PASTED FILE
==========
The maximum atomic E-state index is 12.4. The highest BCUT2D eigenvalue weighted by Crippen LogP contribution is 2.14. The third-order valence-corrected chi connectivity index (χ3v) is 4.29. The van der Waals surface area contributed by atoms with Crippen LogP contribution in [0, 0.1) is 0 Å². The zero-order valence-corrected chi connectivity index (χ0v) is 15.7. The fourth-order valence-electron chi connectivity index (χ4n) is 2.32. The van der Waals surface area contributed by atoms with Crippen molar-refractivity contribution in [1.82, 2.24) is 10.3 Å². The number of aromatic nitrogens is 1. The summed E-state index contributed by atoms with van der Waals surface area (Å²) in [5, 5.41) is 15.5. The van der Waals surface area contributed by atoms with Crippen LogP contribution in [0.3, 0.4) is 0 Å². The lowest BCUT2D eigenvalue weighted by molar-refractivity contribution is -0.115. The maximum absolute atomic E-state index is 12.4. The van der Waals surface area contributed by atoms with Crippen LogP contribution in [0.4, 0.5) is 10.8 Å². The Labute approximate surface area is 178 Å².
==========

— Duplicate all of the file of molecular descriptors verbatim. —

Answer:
The maximum atomic E-state index is 12.4. The highest BCUT2D eigenvalue weighted by Crippen LogP contribution is 2.14. The third-order valence-corrected chi connectivity index (χ3v) is 4.29. The van der Waals surface area contributed by atoms with Crippen LogP contribution in [0, 0.1) is 0 Å². The zero-order valence-corrected chi connectivity index (χ0v) is 15.7. The fourth-order valence-electron chi connectivity index (χ4n) is 2.32. The van der Waals surface area contributed by atoms with Crippen molar-refractivity contribution in [1.82, 2.24) is 10.3 Å². The number of aromatic nitrogens is 1. The summed E-state index contributed by atoms with van der Waals surface area (Å²) in [5, 5.41) is 15.5. The van der Waals surface area contributed by atoms with Crippen LogP contribution in [0.3, 0.4) is 0 Å². The lowest BCUT2D eigenvalue weighted by molar-refractivity contribution is -0.115. The maximum absolute atomic E-state index is 12.4. The van der Waals surface area contributed by atoms with Crippen LogP contribution in [0.4, 0.5) is 10.8 Å². The Labute approximate surface area is 178 Å².